Every building needs a skeleton in place before building begins, so that the end product will be sound. It’s no different with fantasy world building: before you begin gathering and using your story’s bricks and mortar (= the research) you need to have the world’s skeleton, or rigging, firmly in place.
The reason for that is that you will be able to not only make your research more efficient, but also more guided and focused on the areas that take precedence in what you need to know to deliver the fantasy world your story needs.
The risk if you don’t have such a rigging is that you may not have a guiding point on what NOT to research at this beginning phase: do you stay on-track reading up on ancient world ruling systems or do you pause to read up on that neat tidbit about the mummy of a Chinese queen, and while you’re reading that, do you pause to read up on a cool piece of info on the most famous mummies in the world, and then do you pause to read up on La Pascualita, and then maybe listen to El Condor Pasa while you read up on its cool history?
By the above example, I hope I’ve illustrated the main risk of not having a rigging: the world is full of amazing facts and information, and if you don’t know what you absolutely need to at least get started on researching for your fantasy world, you will likely be lost in a wondrous but procrastinating sea of coolness.
Of course, you don’t want a rigging so strict that you can’t allow for researching things you hadn’t anticipated but are very useful to your world building. For example, when I was researching poisons for my fantasy world in The Art of Veiling I came across a very interesting bit of information on how poisons from the same type and species of animal (namely snake venom) react differently when harvested from animals from a different continent and counteracted by the correct, yet indigenous antidote. It made the conflict (and resolution) that I needed for a particular scene much smoother than what I had resorted to before knowing that fact. And since I didn’t know that fact, I wouldn’t have been able to look for it- I came across it simply because I wanted to research “facts and things to be aware of regarding natural poisons”, rather than “list of symptoms and antidotes of natural poisons”.
So how do you construct your rigging in such a way that you keep yourself disciplined to what you need to keep focusing on, but while keeping it flexible enough so that you can encounter the information you need as inclusively as possible?
You start with the answer to your question of “why do you need fantasy?”. Whatever the answer is, that is where you begin elaborating with more questions:
1. What do you need ___your answer___ to be able to do?
2. What rules does ___your answer___ need in order to be able to do that?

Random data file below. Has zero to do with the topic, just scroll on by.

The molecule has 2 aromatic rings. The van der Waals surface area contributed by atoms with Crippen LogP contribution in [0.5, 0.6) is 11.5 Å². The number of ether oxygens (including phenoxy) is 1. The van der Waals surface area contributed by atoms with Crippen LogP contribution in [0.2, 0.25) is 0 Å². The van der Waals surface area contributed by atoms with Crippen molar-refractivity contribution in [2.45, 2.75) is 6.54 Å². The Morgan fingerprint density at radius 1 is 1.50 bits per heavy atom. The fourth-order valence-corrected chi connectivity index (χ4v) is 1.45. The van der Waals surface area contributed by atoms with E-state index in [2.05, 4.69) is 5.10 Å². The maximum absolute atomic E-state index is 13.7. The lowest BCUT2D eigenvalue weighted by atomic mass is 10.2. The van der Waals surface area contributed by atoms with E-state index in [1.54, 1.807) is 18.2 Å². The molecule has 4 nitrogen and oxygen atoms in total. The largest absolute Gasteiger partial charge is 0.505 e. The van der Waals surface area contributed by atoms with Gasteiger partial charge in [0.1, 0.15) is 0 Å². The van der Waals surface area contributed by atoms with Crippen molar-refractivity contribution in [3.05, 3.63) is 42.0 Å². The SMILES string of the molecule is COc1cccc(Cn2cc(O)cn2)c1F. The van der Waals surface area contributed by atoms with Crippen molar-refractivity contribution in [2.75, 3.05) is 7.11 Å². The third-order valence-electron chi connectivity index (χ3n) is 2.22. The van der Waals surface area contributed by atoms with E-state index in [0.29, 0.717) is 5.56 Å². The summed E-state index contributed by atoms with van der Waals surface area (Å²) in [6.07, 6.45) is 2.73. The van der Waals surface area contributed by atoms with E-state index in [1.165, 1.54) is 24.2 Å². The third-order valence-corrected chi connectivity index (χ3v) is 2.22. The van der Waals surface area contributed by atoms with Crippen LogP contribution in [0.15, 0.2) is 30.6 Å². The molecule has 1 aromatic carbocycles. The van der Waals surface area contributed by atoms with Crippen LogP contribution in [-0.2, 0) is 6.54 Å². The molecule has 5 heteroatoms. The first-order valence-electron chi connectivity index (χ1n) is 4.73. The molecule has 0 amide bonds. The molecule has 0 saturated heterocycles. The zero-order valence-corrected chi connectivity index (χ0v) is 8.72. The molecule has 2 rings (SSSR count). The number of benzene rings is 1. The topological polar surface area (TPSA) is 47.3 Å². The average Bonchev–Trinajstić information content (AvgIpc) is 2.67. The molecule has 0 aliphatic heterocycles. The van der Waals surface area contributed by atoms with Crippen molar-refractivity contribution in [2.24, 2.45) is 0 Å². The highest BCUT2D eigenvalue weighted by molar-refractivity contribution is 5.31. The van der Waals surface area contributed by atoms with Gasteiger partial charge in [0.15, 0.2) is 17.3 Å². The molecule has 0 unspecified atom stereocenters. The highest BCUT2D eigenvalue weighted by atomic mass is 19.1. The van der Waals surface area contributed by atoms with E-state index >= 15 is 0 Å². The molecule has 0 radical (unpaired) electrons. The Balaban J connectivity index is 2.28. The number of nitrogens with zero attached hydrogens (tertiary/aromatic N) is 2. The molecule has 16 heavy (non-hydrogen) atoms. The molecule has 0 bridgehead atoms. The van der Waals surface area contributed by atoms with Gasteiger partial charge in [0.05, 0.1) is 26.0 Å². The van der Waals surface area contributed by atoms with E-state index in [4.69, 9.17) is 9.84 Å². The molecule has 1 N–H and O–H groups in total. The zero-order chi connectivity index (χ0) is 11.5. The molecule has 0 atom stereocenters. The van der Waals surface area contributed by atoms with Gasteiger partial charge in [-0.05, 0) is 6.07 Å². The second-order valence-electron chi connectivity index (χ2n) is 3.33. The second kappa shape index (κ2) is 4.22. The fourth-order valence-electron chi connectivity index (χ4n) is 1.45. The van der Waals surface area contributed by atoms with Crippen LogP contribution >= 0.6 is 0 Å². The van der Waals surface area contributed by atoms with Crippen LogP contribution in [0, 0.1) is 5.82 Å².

3. How much history/lore/folklore/customs does __your answer___ need to give the impression that it is well-ingrained in your world?
4. Do you need different races or nations or groups to achieve ___your answer___?
5. What social and political organization do you need (if at all) to achieve ___your answer___? // What social and political organization can realistically stem from ___your answer__?
These five questions will be your research’s five trajectories, along which you will be making your queries and gathering up the information that will set up your world.
Question 1 will make you focus on the one thing that will make your fantasy world unique (be it the magic, the nations, the systems or the races, the agents of good and evil/ chaos and order, or anything else): it will help you get started on knowing as concretely and clearly as possible the one element your fantasy world will revolve around.
Question 2 will yield the set of natural (unbreakable) rules that all your characters will need to abide to consistently to make your world believable and bolster suspension of disbelief. These rules include all exceptions and/or extra rules that might initially appear to be breaking the customary rules as your story will develop.
Question 3 will help you make your world appear lived-in. This is where you will research the ‘everyday living’ elements that will not necessarily ever take center stage in your story, but will exist enough (e.g. in a turn of phrase a character uses, in little details they brushingly allude to, or a setting they may interact in) to give your readers the impression that the world isn’t just a propped up stage, but a living, breathing entity in which many more stories than just the one you are telling are potentially taking place. (needless to say, this is where the biggest bulk of research is going to happen)
Question 4 will help you organize your world and its size. Your story will guide you as well- do you need a huge world with several kingdoms and a range of species in order to tell your story, or will a single prairie with a single main species in it be more suitable?
Question 5 will help you organize the societies within your world. The reason I’ve listed it as last is because if you have done your work well in the previous four questions, it will mostly answer itself as to how your societies have developed and govern themselves. If you need fiefs or large pieces of land owned by a few lords, you can’t have a democracy, you need some sort of feudal system, so you will research that. If you need big political discourse and a niche for demagogues, you might need anything from a democracy to an oligarchy to a monarchy, depending on what your demagogue needs to do in your story. And so on and so forth.
And there you have it! You are now ready to begin researching. As you research, you might find that you need to readjust your story or your rigging, but more on that next time.
Tantz_Aerine at 12:00AM, July 22, 2017
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